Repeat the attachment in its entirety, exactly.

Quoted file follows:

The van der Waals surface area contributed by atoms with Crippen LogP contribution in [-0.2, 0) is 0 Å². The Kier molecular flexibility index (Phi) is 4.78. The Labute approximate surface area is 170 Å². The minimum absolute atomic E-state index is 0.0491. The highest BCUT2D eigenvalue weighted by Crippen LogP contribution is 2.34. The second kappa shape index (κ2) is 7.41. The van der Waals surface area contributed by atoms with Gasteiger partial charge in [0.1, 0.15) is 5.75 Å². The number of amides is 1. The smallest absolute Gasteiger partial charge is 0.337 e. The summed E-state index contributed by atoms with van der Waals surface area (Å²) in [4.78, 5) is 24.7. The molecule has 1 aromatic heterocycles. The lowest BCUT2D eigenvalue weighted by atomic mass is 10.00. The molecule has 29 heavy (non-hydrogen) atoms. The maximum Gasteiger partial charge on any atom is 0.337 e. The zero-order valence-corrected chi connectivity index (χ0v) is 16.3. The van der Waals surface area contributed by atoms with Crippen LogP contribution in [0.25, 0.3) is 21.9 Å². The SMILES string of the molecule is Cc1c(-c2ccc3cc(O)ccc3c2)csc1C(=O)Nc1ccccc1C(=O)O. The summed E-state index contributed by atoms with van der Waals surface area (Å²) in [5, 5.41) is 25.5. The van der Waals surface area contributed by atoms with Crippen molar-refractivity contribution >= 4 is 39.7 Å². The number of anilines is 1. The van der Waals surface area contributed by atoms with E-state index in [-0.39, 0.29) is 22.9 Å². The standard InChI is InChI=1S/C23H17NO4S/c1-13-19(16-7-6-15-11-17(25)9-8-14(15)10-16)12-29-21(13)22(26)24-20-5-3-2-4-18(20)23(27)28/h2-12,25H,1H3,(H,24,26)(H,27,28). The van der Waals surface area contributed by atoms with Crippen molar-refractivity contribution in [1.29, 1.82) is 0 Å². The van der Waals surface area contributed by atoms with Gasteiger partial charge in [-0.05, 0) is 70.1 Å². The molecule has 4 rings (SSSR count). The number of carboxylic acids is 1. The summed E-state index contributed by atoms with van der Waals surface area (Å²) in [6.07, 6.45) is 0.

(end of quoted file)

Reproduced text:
The van der Waals surface area contributed by atoms with Crippen LogP contribution in [-0.2, 0) is 0 Å². The Kier molecular flexibility index (Phi) is 4.78. The Labute approximate surface area is 170 Å². The minimum absolute atomic E-state index is 0.0491. The highest BCUT2D eigenvalue weighted by Crippen LogP contribution is 2.34. The second kappa shape index (κ2) is 7.41. The van der Waals surface area contributed by atoms with Gasteiger partial charge in [0.1, 0.15) is 5.75 Å². The number of amides is 1. The smallest absolute Gasteiger partial charge is 0.337 e. The summed E-state index contributed by atoms with van der Waals surface area (Å²) in [4.78, 5) is 24.7. The molecule has 1 aromatic heterocycles. The lowest BCUT2D eigenvalue weighted by atomic mass is 10.00. The molecule has 29 heavy (non-hydrogen) atoms. The maximum Gasteiger partial charge on any atom is 0.337 e. The zero-order valence-corrected chi connectivity index (χ0v) is 16.3. The van der Waals surface area contributed by atoms with Crippen LogP contribution in [0.25, 0.3) is 21.9 Å². The SMILES string of the molecule is Cc1c(-c2ccc3cc(O)ccc3c2)csc1C(=O)Nc1ccccc1C(=O)O. The summed E-state index contributed by atoms with van der Waals surface area (Å²) in [5, 5.41) is 25.5. The van der Waals surface area contributed by atoms with Crippen molar-refractivity contribution >= 4 is 39.7 Å². The number of anilines is 1. The van der Waals surface area contributed by atoms with E-state index in [-0.39, 0.29) is 22.9 Å². The standard InChI is InChI=1S/C23H17NO4S/c1-13-19(16-7-6-15-11-17(25)9-8-14(15)10-16)12-29-21(13)22(26)24-20-5-3-2-4-18(20)23(27)28/h2-12,25H,1H3,(H,24,26)(H,27,28). The van der Waals surface area contributed by atoms with Crippen molar-refractivity contribution in [1.29, 1.82) is 0 Å². The van der Waals surface area contributed by atoms with Gasteiger partial charge in [-0.05, 0) is 70.1 Å². The molecule has 4 rings (SSSR count). The number of carboxylic acids is 1. The summed E-state index contributed by atoms with van der Waals surface area (Å²) in [6.07, 6.45) is 0.